Murray Angus is a hard-to-miss sight these days on the paths skirting the Sir John A. Macdonald Parkway near Britannia Beach — and it's not just because of the cast on his left arm.
Angus broke his wrist nearly two weeks ago after being struck by a cyclist. Now, when he goes out for his daily strolls, he also sports a white T-shirt bearing a bold but simple message on the back: "Use your bell."
"It was a clear morning. The path wasn't crowded. Suddenly, out of the blue, a bike smashed into me from behind," Angus told CBC's Ottawa Morning on Wednesday.
"I was pretty shaken up," he said. "The woman was distraught at what she'd done. She'd admitted it was just a case of her own inattentiveness. She had her head down, didn't even see me."
After the collision, Angus said, he began noticing how infrequently cyclists would ring their bells while passing. One morning he decided to keep track — and found that only four out of 23 cyclists alerted him that they were coming up from behind.
Since donning the T-shirt, Angus says he's encountered a number of reactions — from people who support it to those who think it's "a bit over the top." But the shirt is working, he said: significantly more cyclists are ringing their bells.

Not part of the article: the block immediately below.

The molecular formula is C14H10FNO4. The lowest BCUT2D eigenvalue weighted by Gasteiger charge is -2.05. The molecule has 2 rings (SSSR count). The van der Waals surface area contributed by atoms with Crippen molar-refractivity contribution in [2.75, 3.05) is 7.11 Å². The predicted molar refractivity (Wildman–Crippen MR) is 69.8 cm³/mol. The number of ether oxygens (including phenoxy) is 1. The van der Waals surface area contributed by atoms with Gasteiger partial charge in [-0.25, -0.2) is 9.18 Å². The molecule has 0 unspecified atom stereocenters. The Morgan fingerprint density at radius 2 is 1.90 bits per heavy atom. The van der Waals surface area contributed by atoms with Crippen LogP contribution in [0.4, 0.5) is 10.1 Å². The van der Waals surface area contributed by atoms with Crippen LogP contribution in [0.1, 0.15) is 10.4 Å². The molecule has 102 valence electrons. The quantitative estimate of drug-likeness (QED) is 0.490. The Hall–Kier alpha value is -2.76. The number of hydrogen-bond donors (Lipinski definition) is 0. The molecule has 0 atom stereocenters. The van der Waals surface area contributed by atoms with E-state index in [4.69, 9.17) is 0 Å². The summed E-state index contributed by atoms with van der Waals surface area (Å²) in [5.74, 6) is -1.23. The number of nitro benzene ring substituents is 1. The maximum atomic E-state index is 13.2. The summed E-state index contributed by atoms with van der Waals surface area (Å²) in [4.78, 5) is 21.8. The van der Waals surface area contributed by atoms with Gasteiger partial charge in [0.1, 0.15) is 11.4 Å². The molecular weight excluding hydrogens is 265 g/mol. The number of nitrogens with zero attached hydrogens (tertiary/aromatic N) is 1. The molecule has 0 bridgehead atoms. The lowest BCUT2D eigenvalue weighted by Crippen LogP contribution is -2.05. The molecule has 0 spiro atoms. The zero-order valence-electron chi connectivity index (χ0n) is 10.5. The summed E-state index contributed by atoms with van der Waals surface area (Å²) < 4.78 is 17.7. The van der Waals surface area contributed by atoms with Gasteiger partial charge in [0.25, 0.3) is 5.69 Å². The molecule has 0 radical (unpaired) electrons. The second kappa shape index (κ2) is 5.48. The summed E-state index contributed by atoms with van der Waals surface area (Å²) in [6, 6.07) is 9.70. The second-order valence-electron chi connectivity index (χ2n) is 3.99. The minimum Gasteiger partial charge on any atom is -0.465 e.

Bells mandated by province
Under Ontario's Highway Traffic Act, every bicycle must be equipped with an "alarm bell, gong or horn" and should be sounded "whenever it is reasonably necessary to notify pedestrians or others of its approach."
However there's debate in cycling circles over whether bells are the best way to alert pedestrians, since an unexpected ring can cause people to react unpredictably. There's also the concern that the ding of a bike bell can be taken the wrong way, like the angry blast of a car horn rather than a friendly reminder that a bicycle's approaching.
"Sometimes I ring it, and sometimes it looks, you know, really safe not to bother. So you just pull out as far as you can," said cyclist Kringen Henein, who stopped Tuesday morning to compliment Angus on his T-shirt.
"You always wonder if occasionally people will be startled by the bell, or they'll be slightly annoyed by the bell," she said. "So you kind of use your judgment. But it's still a good idea."
Angus, who's also a cyclist, admits he doesn't always ring his bell either. But he vowed he'll be using it more often, once his cast comes off and he's back on his bike.
"I think it's a thoughtfulness thing ... a courtesy thing, and a safety thing," said Angus. "I think we're all better off if people are a bit more conscious about the appropriateness of using their bell, giving some warning."